Index- plants in this Family
Liliaceae / Lily
Turk's-cap Lily (Lilium superbum)
Turk's-cap Lily is also known as Turkscap Lily and Turkscaplily, rarely as Swamp Lily.

Plant Type: This is a herbaceous plant, it is a perennial which can reach a height of 3 Meters (10 feet ) . The stem is stiff and straight.
Leaves: The leaves are whorled. Leaves can reach 18cm in length (7inches). Leaves can be as wide as 3 cm (1inches). There can be three to twenty leaves per whorl. The upper leaves or bracts may be alternate. Each leaf is lanceolate, entire.
Flowers: The flowers have 6 Regular Parts. They are orange and yellow with darker spots sometimes reddish and white, all with a green star in the center. Blooms first appear in mid summer and continue into early fall. There may be from one to as many as forty or more flowers tending to face down with recurved petals and sepalswhich are almost identical and can be up to 9cm (3.5") long.
Habitat: Moist areas, wet meadows or damp places on wooded slopes. Requires shaded ground.
Range: Mainly from the Appalachian mountains, found in very scattered locations from New Hamsure south to the Florida panhandle to west to Arkansas and Minnesota.

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Superbum means "superb" which is appropriate for this large plant with such showy and often numerous flowers. Unlike many flowers that bear a common name which includes "lily", this is a true lily.

This species has not required the creation of 'improved' cultivars to find a spot in flower gardens. It seems likely that more plants exist under cultivation than exist naturally in the wild.

Lore: We don't always know if a casual reference to "lily" is actually referring to a true lily since such taxonomic distinctions are relatively new and still unrecognized by all but those with some special interest in botany, still history is full of such references and images of lilies are frequently seen in art. Often used in floral arrangements, Rickett relates that lilies displayed in churches have their stamens removed based on the belief that once pollinated their aroma changes to a foul odor.

The true Lilies have sometimes been used as food (roots and buds). The Cherokee made flour from the tubers of Lilium canadense in times of famine and gave boiled tubers to children to "make child fleshy and fat".(Hamel/Chiltoskey) Other peoples around the northern hemisphere, where there are numerous species, have also used lilies as food though it was often considered to have some medicinal property as well. Please don't think of digging this rather rare species for food.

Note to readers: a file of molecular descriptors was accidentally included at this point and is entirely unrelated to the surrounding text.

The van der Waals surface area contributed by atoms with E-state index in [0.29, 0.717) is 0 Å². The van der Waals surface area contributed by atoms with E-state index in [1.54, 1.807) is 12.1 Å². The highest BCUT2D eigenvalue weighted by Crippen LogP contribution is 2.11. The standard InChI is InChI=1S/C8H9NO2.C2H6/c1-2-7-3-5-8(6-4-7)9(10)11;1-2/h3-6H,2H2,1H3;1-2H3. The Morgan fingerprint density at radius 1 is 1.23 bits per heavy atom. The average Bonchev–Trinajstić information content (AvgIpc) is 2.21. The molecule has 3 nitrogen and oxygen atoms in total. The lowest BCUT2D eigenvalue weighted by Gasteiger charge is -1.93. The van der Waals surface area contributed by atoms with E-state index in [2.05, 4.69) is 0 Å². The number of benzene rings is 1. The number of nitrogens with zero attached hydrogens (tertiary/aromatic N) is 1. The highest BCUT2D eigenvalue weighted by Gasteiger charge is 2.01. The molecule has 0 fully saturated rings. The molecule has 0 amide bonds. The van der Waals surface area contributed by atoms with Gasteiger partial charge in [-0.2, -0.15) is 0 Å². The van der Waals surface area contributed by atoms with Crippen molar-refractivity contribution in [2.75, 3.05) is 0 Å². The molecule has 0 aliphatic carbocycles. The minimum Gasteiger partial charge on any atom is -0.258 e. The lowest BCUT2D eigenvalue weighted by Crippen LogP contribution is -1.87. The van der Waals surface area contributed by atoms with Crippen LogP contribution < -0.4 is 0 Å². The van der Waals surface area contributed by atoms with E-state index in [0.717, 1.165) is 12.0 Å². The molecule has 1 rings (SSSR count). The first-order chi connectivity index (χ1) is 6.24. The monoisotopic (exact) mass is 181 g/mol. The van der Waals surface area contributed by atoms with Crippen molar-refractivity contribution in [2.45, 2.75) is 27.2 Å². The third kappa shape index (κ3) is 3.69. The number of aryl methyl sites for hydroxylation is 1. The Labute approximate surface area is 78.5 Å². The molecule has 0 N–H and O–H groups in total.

Similar Species: Many plants have flowers which resemble these. Many are not in the genus Lilium and thus not true Lilies. Lilium has alternate or whorled leaves. The flowers of this species are drooping as are a few others. Carolina lily (Lilium michauxii) has a drooping flower which is very similar with the distinction being that it does not have the green wedge at the base of each tepal, forming a star pattern.

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More Info:  
The Search below may provide more information about this species. Some of URLs may have been used as a source for this page not otherwise cited. Most of the information not cited comes from multiple sources that can be found in the Books page. The USDA plant links are provided by: USDA, NRCS 1999. The PLANTS database ( National Plant Data Center, Baton Rouge, LA 70874-4490 USA. You can check species names at ITIS Advanced Search to see if they meet the current ITIS taxonomic criteria.

By: Newcomb, Lawrence and Illustrated by Morrison, Gordon. 1977, Little, Brown and Company, ISBN:0-316-60442-9

One of the best general guides to wildflowers of the North Eastern and North Central United States. Newcomb's key is an excellent, simple method for identifying plants. Newcomb has drawings for almost every plant mentioned that are excellent aids to identifying the species. Though only the more common plants are covered this is often the first book I pick up when trying to identify a wildflower.

Wildflo wers of Tennessee the Ohio Valley and the Southern Appalachians
By: Dennis Horn and Tavia Cathcart and Thomas E. Hemmerly and David Duhl. , ISBN:1551054280

This is perhaps the best of many field guides covering this region. Featuring 446 excellent color photographs (located with the text) and mentioning as similar to those illustrated are another 800 or so species for a total coverage of over 1,200 species. The start of each family section includes line drawings of some of the species showing important features. The text includes the usual description, bloom season, range, habitat and additionally includes information such as medical uses and lore and how the species was named. This is the official field guide of the Tennessee Native Plant Society.

Angiosperms / Flowering Plants
Monocots / One Seed Leaf



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